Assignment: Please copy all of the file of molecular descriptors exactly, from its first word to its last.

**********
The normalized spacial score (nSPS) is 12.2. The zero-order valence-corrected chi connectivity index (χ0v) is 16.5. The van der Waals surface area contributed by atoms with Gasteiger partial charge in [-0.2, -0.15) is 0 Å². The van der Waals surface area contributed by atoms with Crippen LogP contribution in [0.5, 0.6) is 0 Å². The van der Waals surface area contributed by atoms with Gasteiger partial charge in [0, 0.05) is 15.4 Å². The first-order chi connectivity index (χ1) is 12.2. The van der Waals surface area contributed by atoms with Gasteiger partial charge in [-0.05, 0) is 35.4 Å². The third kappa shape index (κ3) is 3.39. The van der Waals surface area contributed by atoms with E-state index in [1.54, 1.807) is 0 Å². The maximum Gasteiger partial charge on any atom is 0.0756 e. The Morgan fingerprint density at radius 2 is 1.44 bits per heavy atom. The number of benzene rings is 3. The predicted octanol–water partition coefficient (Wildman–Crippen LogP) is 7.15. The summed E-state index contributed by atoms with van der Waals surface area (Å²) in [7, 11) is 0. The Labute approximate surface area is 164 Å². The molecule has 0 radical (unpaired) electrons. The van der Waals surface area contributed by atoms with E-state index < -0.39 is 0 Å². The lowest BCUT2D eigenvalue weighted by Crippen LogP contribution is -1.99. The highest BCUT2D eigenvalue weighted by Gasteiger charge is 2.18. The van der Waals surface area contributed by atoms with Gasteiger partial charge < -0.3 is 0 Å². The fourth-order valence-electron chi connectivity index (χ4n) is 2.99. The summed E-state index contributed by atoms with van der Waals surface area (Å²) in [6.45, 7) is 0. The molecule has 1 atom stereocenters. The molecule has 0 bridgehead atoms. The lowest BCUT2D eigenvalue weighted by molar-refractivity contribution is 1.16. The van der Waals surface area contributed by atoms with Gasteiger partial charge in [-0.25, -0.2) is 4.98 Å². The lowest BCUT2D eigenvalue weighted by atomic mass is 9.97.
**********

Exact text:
The normalized spacial score (nSPS) is 12.2. The zero-order valence-corrected chi connectivity index (χ0v) is 16.5. The van der Waals surface area contributed by atoms with Gasteiger partial charge in [-0.2, -0.15) is 0 Å². The van der Waals surface area contributed by atoms with Crippen LogP contribution in [0.5, 0.6) is 0 Å². The van der Waals surface area contributed by atoms with Gasteiger partial charge in [0, 0.05) is 15.4 Å². The first-order chi connectivity index (χ1) is 12.2. The van der Waals surface area contributed by atoms with Gasteiger partial charge in [-0.05, 0) is 35.4 Å². The third kappa shape index (κ3) is 3.39. The van der Waals surface area contributed by atoms with E-state index in [1.54, 1.807) is 0 Å². The maximum Gasteiger partial charge on any atom is 0.0756 e. The Morgan fingerprint density at radius 2 is 1.44 bits per heavy atom. The number of benzene rings is 3. The predicted octanol–water partition coefficient (Wildman–Crippen LogP) is 7.15. The summed E-state index contributed by atoms with van der Waals surface area (Å²) in [7, 11) is 0. The Labute approximate surface area is 164 Å². The molecule has 0 radical (unpaired) electrons. The van der Waals surface area contributed by atoms with E-state index < -0.39 is 0 Å². The lowest BCUT2D eigenvalue weighted by Crippen LogP contribution is -1.99. The highest BCUT2D eigenvalue weighted by Gasteiger charge is 2.18. The van der Waals surface area contributed by atoms with Gasteiger partial charge < -0.3 is 0 Å². The fourth-order valence-electron chi connectivity index (χ4n) is 2.99. The summed E-state index contributed by atoms with van der Waals surface area (Å²) in [6.45, 7) is 0. The molecule has 1 atom stereocenters. The molecule has 0 bridgehead atoms. The lowest BCUT2D eigenvalue weighted by molar-refractivity contribution is 1.16. The van der Waals surface area contributed by atoms with Gasteiger partial charge in [-0.25, -0.2) is 4.98 Å². The lowest BCUT2D eigenvalue weighted by atomic mass is 9.97.